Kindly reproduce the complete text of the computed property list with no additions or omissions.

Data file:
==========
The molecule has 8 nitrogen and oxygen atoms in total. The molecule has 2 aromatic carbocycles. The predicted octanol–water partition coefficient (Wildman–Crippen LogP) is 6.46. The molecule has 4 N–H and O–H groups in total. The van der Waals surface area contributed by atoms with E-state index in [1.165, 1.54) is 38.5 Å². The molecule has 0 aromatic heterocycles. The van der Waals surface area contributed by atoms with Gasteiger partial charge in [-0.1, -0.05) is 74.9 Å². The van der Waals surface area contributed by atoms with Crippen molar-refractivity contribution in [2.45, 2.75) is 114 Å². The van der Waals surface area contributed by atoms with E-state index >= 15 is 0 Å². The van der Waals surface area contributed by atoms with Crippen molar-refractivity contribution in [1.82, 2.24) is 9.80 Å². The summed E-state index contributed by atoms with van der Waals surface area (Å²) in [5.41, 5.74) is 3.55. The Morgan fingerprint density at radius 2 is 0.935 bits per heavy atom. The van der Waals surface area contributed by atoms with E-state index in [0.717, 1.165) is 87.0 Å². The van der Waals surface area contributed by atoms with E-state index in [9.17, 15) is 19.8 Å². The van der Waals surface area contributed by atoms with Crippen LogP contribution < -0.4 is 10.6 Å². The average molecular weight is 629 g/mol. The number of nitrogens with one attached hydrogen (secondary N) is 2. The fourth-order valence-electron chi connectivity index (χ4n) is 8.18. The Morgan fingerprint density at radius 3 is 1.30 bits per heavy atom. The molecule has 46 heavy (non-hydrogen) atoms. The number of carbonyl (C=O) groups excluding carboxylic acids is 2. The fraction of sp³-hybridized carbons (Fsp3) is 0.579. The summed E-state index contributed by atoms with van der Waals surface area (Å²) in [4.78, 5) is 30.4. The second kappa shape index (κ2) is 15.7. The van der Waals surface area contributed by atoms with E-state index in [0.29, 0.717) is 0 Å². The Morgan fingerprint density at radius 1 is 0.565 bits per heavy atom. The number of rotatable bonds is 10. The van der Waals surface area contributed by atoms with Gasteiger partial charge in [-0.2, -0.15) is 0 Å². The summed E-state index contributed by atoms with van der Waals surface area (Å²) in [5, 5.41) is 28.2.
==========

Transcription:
The molecule has 8 nitrogen and oxygen atoms in total. The molecule has 2 aromatic carbocycles. The predicted octanol–water partition coefficient (Wildman–Crippen LogP) is 6.46. The molecule has 4 N–H and O–H groups in total. The van der Waals surface area contributed by atoms with E-state index in [1.165, 1.54) is 38.5 Å². The molecule has 0 aromatic heterocycles. The van der Waals surface area contributed by atoms with Gasteiger partial charge in [-0.1, -0.05) is 74.9 Å². The van der Waals surface area contributed by atoms with Crippen molar-refractivity contribution in [2.45, 2.75) is 114 Å². The van der Waals surface area contributed by atoms with E-state index >= 15 is 0 Å². The van der Waals surface area contributed by atoms with Crippen molar-refractivity contribution in [1.82, 2.24) is 9.80 Å². The summed E-state index contributed by atoms with van der Waals surface area (Å²) in [5.41, 5.74) is 3.55. The Morgan fingerprint density at radius 2 is 0.935 bits per heavy atom. The van der Waals surface area contributed by atoms with E-state index in [0.717, 1.165) is 87.0 Å². The van der Waals surface area contributed by atoms with E-state index in [9.17, 15) is 19.8 Å². The van der Waals surface area contributed by atoms with Crippen LogP contribution < -0.4 is 10.6 Å². The average molecular weight is 629 g/mol. The number of nitrogens with one attached hydrogen (secondary N) is 2. The fourth-order valence-electron chi connectivity index (χ4n) is 8.18. The Morgan fingerprint density at radius 3 is 1.30 bits per heavy atom. The molecule has 46 heavy (non-hydrogen) atoms. The number of carbonyl (C=O) groups excluding carboxylic acids is 2. The fraction of sp³-hybridized carbons (Fsp3) is 0.579. The summed E-state index contributed by atoms with van der Waals surface area (Å²) in [4.78, 5) is 30.4. The second kappa shape index (κ2) is 15.7. The van der Waals surface area contributed by atoms with E-state index in [0.29, 0.717) is 0 Å². The Morgan fingerprint density at radius 1 is 0.565 bits per heavy atom. The number of rotatable bonds is 10. The van der Waals surface area contributed by atoms with Gasteiger partial charge in [-0.2, -0.15) is 0 Å². The summed E-state index contributed by atoms with van der Waals surface area (Å²) in [5, 5.41) is 28.2.